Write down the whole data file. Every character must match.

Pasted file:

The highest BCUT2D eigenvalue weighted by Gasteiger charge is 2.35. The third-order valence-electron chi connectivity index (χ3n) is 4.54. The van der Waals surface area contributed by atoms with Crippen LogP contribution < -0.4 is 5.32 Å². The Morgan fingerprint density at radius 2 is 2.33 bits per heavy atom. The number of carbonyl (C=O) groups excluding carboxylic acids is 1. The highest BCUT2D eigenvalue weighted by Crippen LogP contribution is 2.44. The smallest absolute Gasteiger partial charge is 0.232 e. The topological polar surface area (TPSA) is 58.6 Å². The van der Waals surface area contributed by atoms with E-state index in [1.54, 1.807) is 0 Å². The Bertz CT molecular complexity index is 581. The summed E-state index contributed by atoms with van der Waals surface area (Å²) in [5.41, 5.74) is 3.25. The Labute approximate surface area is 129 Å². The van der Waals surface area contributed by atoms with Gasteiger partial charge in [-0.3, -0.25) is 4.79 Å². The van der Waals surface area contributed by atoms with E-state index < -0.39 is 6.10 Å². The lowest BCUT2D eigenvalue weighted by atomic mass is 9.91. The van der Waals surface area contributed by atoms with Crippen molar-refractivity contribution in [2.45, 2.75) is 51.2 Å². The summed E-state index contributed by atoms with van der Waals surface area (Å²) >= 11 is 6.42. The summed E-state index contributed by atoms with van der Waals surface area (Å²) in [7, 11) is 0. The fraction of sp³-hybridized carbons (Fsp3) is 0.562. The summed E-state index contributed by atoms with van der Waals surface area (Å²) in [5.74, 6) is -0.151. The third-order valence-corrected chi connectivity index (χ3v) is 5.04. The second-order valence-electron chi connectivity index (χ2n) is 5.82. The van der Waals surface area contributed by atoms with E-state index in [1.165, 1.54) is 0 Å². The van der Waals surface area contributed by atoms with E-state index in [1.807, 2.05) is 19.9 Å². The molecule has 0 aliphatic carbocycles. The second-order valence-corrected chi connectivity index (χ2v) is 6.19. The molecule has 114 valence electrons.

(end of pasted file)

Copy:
The highest BCUT2D eigenvalue weighted by Gasteiger charge is 2.35. The third-order valence-electron chi connectivity index (χ3n) is 4.54. The van der Waals surface area contributed by atoms with Crippen LogP contribution < -0.4 is 5.32 Å². The Morgan fingerprint density at radius 2 is 2.33 bits per heavy atom. The number of carbonyl (C=O) groups excluding carboxylic acids is 1. The highest BCUT2D eigenvalue weighted by Crippen LogP contribution is 2.44. The smallest absolute Gasteiger partial charge is 0.232 e. The topological polar surface area (TPSA) is 58.6 Å². The van der Waals surface area contributed by atoms with E-state index in [1.54, 1.807) is 0 Å². The Bertz CT molecular complexity index is 581. The summed E-state index contributed by atoms with van der Waals surface area (Å²) in [5.41, 5.74) is 3.25. The Labute approximate surface area is 129 Å². The van der Waals surface area contributed by atoms with Gasteiger partial charge in [-0.3, -0.25) is 4.79 Å². The van der Waals surface area contributed by atoms with E-state index < -0.39 is 6.10 Å². The lowest BCUT2D eigenvalue weighted by atomic mass is 9.91. The van der Waals surface area contributed by atoms with Crippen molar-refractivity contribution in [2.45, 2.75) is 51.2 Å². The summed E-state index contributed by atoms with van der Waals surface area (Å²) >= 11 is 6.42. The summed E-state index contributed by atoms with van der Waals surface area (Å²) in [7, 11) is 0. The fraction of sp³-hybridized carbons (Fsp3) is 0.562. The summed E-state index contributed by atoms with van der Waals surface area (Å²) in [5.74, 6) is -0.151. The third-order valence-corrected chi connectivity index (χ3v) is 5.04. The second-order valence-electron chi connectivity index (χ2n) is 5.82. The van der Waals surface area contributed by atoms with E-state index in [1.165, 1.54) is 0 Å². The van der Waals surface area contributed by atoms with E-state index in [1.807, 2.05) is 19.9 Å². The molecule has 0 aliphatic carbocycles. The second-order valence-corrected chi connectivity index (χ2v) is 6.19. The molecule has 114 valence electrons.